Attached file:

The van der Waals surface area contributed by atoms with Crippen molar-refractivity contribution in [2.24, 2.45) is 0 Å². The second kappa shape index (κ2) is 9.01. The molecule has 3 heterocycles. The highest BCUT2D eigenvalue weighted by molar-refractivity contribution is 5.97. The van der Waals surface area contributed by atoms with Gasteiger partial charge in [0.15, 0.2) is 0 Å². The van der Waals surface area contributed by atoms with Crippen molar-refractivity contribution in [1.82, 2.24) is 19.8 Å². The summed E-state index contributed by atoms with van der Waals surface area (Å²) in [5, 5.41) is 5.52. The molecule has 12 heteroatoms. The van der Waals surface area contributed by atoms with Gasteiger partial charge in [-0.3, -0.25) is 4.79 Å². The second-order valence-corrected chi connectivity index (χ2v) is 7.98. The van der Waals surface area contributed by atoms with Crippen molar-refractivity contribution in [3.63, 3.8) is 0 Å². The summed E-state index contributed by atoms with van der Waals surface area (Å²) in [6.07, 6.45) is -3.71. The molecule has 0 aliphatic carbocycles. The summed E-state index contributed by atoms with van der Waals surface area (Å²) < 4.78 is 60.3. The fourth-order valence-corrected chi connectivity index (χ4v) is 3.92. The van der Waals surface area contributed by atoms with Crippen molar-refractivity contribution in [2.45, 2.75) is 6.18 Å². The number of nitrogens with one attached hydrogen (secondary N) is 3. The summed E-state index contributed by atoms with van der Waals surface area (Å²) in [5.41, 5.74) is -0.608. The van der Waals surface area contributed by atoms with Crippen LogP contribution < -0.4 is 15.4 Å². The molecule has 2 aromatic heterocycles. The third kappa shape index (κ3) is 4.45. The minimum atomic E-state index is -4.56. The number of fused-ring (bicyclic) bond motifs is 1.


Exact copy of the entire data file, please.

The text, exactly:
The van der Waals surface area contributed by atoms with Crippen molar-refractivity contribution in [2.24, 2.45) is 0 Å². The second kappa shape index (κ2) is 9.01. The molecule has 3 heterocycles. The highest BCUT2D eigenvalue weighted by molar-refractivity contribution is 5.97. The van der Waals surface area contributed by atoms with Gasteiger partial charge in [0.15, 0.2) is 0 Å². The van der Waals surface area contributed by atoms with Crippen molar-refractivity contribution in [1.82, 2.24) is 19.8 Å². The summed E-state index contributed by atoms with van der Waals surface area (Å²) in [5, 5.41) is 5.52. The molecule has 12 heteroatoms. The van der Waals surface area contributed by atoms with Gasteiger partial charge in [-0.3, -0.25) is 4.79 Å². The second-order valence-corrected chi connectivity index (χ2v) is 7.98. The van der Waals surface area contributed by atoms with Crippen molar-refractivity contribution in [3.63, 3.8) is 0 Å². The summed E-state index contributed by atoms with van der Waals surface area (Å²) in [6.07, 6.45) is -3.71. The molecule has 0 aliphatic carbocycles. The summed E-state index contributed by atoms with van der Waals surface area (Å²) < 4.78 is 60.3. The fourth-order valence-corrected chi connectivity index (χ4v) is 3.92. The van der Waals surface area contributed by atoms with Crippen molar-refractivity contribution in [2.45, 2.75) is 6.18 Å². The number of nitrogens with one attached hydrogen (secondary N) is 3. The summed E-state index contributed by atoms with van der Waals surface area (Å²) in [5.41, 5.74) is -0.608. The van der Waals surface area contributed by atoms with Crippen LogP contribution < -0.4 is 15.4 Å². The molecule has 2 aromatic heterocycles. The third kappa shape index (κ3) is 4.45. The minimum atomic E-state index is -4.56. The number of fused-ring (bicyclic) bond motifs is 1.